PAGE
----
In Tennessee, an estimated 950 men, women, and children die by suicide each year. More people die by suicide each year than from homicide, AIDS, or motor vehicle accidents. Suicide is the leading cause of violent deaths in our state, nationally, and worldwide, far above homicide and death due to natural disasters.
Suicide is the second-leading cause of death among youth and young adults ages 15-24 in Tennessee and for the United States at large. According to the Tennessee Department of Health, there were 1,065 recorded suicide deaths in our state in 2015, at a rate of 16.1 per 100,000 population.
In almost all cases, suicide can be traced to unrecognized, untreated, or poorly treated mental illness. It can happen to people of either sex, any race or ethnicity, and any economic status. The average suicide death leaves behind six survivors—family and friends of the deceased—all of who are at increased risk for a suicide attempt themselves. As if the emotional and psychological toll were not enough, suicide and suicide attempts cost the state of Tennessee $1 billion a year in medical treatment, lost wages, and lost productivity.
The Tennessee Suicide Prevention Network (TSPN) and its allies in the public health, mental health, and social service fields are joining forces to recognize the month of September as Suicide Prevention Awareness Month. During this annual observance, TSPN and its allies arrange several educational and memorial events across Tennessee. These projects help teach the general public about the problem of suicide and how it can be prevented. They also give us an opportunity to remember those lost to suicide; to encourage survivors of suicide, survivors of suicide attempts, and people who have triumphed over mental illness; and to recognize individuals who have made notable contributions to suicide prevention efforts in our state.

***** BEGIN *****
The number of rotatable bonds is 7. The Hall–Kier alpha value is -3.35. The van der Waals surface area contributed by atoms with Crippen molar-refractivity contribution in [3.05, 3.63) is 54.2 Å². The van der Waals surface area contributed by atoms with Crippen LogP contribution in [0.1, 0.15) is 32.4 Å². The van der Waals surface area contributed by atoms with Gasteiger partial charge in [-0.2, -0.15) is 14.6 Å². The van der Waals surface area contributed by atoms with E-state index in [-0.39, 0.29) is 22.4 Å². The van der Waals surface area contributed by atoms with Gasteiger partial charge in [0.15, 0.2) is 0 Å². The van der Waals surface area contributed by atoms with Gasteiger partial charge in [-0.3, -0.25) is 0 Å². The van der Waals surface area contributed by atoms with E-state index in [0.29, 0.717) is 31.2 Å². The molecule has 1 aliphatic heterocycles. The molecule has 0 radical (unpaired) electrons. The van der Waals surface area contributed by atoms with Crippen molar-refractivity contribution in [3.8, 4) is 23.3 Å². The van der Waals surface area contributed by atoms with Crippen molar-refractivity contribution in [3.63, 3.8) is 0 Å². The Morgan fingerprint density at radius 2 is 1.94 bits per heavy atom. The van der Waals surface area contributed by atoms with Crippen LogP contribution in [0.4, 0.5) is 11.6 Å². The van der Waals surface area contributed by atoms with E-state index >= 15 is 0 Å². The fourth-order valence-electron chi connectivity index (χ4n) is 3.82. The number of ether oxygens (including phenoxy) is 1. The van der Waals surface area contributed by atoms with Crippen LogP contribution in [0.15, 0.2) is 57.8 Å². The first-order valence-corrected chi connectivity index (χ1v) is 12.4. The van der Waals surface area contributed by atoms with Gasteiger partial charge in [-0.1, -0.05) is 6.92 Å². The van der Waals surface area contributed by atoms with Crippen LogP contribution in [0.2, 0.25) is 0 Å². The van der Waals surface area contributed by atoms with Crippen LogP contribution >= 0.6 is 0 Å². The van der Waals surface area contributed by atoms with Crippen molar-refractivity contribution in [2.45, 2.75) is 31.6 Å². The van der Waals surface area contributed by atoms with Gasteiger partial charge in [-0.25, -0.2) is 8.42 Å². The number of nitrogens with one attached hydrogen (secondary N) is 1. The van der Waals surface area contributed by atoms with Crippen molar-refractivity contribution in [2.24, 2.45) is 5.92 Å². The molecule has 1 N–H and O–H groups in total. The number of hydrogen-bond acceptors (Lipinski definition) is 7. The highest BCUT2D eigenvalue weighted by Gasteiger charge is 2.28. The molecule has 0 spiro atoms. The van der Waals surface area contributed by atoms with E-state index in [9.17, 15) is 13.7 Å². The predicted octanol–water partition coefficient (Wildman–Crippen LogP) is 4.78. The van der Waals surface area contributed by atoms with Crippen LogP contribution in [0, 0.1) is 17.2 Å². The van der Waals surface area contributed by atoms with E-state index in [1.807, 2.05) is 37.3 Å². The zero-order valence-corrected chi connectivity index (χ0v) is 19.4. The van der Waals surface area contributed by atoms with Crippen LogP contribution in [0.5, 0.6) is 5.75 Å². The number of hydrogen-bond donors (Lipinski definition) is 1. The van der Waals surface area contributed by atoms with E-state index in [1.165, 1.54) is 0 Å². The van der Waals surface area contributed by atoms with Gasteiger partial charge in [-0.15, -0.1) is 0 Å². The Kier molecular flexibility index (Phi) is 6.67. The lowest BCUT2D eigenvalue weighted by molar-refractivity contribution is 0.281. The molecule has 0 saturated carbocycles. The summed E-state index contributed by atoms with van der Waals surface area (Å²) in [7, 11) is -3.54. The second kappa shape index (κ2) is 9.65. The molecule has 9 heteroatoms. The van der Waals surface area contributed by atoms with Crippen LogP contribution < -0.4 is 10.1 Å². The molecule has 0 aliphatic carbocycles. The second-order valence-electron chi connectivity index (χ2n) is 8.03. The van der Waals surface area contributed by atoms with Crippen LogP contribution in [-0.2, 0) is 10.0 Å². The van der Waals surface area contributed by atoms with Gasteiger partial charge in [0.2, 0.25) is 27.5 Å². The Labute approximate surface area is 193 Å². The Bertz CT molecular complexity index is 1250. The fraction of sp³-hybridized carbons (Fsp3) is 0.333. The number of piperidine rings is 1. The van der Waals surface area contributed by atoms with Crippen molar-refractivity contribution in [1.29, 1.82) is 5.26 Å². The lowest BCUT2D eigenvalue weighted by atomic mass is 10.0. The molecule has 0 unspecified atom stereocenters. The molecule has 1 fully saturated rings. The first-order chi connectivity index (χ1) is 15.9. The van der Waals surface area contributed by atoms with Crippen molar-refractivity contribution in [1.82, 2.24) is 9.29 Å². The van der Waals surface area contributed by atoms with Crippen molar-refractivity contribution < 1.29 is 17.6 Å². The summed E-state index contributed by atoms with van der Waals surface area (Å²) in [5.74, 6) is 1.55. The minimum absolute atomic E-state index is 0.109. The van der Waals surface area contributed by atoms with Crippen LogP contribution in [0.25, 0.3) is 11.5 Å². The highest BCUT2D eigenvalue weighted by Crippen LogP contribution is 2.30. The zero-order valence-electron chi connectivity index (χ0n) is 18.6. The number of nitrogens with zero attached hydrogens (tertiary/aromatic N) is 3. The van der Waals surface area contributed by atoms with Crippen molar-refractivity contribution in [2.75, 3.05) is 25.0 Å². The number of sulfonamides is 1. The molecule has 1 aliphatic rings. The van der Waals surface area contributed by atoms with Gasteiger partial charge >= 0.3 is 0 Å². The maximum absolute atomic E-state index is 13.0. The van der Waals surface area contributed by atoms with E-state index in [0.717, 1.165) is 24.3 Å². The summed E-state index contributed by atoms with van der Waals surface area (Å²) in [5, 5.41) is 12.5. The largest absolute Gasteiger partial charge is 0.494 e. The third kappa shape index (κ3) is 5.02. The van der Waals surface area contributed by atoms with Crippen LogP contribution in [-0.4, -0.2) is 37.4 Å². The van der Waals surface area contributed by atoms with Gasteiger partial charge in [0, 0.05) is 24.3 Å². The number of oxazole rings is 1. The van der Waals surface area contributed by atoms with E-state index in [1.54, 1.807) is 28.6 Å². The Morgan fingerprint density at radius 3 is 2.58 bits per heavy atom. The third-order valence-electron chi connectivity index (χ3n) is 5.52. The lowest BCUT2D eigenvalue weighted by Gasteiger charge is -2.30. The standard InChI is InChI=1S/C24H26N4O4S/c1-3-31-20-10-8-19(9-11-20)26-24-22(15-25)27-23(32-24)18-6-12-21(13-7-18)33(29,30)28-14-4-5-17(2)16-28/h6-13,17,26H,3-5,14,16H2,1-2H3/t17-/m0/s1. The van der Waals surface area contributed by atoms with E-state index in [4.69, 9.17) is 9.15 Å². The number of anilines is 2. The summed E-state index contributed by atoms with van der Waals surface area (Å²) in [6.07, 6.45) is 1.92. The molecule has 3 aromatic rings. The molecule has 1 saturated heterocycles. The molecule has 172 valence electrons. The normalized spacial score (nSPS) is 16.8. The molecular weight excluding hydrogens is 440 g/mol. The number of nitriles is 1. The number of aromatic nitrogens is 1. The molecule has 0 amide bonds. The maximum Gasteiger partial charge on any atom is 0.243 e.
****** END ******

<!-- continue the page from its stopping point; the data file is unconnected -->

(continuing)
As part of this observance, Grundy County Mayor Michael Brady signed a Proclamation recognizing September as Suicide Prevention Awareness Month. Members of the Grundy County Health Council joined the Mayor in support of the Proclamation. Governor Haslam signed this same Proclamation for the State of Tennessee during TSPN’s annual Suicide Prevention Awareness Day event held in Nashville, which was attended by an estimated 300 mental health advocates and survivors of suicide loss. There, TSPN unveiled its latest “Love Never Dies” Memorial Quilt, part of an ongoing effort to personalize the problem of suicide. This year’s quilt was the largest TSPN has ever presented. Regionally, the VBHCS Project AWARE program is hosting three free Youth Mental Health First Aid classes in September, in Tracy City (September 21) and Kimball (September 21 and 22). The course teaches adults how to recognize signs and symptoms of mental health problems in youth ages 12-18, and how to respond to and help a youth experiencing a mental health problem or crisis. To learn more and to register for a class, visit www.vbhcsaware.eventbrite.com .
Details about the Suicide Prevention Awareness Day observance and other events planned across the state will be announced on the TSPN website (www.tspn.org). Additional information about Suicide Prevention Awareness Month is available from the TSPN central office at (615) 297-1077 or firstname.lastname@example.org. More information about Mental Health First Aid is available at www.mentalhealthfirstaid.org